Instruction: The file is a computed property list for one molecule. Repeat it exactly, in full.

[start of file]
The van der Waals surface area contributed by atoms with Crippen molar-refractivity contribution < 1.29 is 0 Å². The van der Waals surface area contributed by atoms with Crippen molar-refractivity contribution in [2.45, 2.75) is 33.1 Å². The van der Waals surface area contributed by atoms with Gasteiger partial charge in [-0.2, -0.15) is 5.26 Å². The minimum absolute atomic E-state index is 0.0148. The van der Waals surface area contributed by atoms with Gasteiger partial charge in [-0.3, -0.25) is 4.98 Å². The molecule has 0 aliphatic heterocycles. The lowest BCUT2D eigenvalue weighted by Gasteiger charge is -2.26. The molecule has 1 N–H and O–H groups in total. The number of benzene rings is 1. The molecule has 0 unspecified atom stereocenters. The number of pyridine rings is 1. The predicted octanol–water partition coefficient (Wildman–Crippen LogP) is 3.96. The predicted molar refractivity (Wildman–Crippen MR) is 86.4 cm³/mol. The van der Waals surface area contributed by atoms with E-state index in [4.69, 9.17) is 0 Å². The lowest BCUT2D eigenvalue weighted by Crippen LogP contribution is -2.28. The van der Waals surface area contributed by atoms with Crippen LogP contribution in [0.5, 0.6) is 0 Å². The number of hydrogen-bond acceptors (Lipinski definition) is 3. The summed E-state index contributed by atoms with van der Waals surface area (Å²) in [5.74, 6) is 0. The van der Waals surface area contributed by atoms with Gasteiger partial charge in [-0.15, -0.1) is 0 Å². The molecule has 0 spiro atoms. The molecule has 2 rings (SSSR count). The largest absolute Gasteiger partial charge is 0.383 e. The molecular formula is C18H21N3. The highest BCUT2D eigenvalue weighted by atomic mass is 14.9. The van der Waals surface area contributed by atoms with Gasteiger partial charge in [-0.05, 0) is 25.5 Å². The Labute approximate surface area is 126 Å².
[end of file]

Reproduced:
The van der Waals surface area contributed by atoms with Crippen molar-refractivity contribution < 1.29 is 0 Å². The van der Waals surface area contributed by atoms with Crippen molar-refractivity contribution in [2.45, 2.75) is 33.1 Å². The van der Waals surface area contributed by atoms with Gasteiger partial charge in [-0.2, -0.15) is 5.26 Å². The minimum absolute atomic E-state index is 0.0148. The van der Waals surface area contributed by atoms with Gasteiger partial charge in [-0.3, -0.25) is 4.98 Å². The molecule has 0 aliphatic heterocycles. The lowest BCUT2D eigenvalue weighted by Gasteiger charge is -2.26. The molecule has 1 N–H and O–H groups in total. The number of benzene rings is 1. The molecule has 0 unspecified atom stereocenters. The number of pyridine rings is 1. The predicted octanol–water partition coefficient (Wildman–Crippen LogP) is 3.96. The predicted molar refractivity (Wildman–Crippen MR) is 86.4 cm³/mol. The van der Waals surface area contributed by atoms with E-state index in [4.69, 9.17) is 0 Å². The lowest BCUT2D eigenvalue weighted by Crippen LogP contribution is -2.28. The van der Waals surface area contributed by atoms with Crippen LogP contribution in [0.5, 0.6) is 0 Å². The number of hydrogen-bond acceptors (Lipinski definition) is 3. The summed E-state index contributed by atoms with van der Waals surface area (Å²) in [5.74, 6) is 0. The van der Waals surface area contributed by atoms with Gasteiger partial charge in [-0.15, -0.1) is 0 Å². The molecule has 0 spiro atoms. The molecule has 2 rings (SSSR count). The largest absolute Gasteiger partial charge is 0.383 e. The molecular formula is C18H21N3. The highest BCUT2D eigenvalue weighted by atomic mass is 14.9. The van der Waals surface area contributed by atoms with Gasteiger partial charge in [-0.05, 0) is 25.5 Å². The Labute approximate surface area is 126 Å².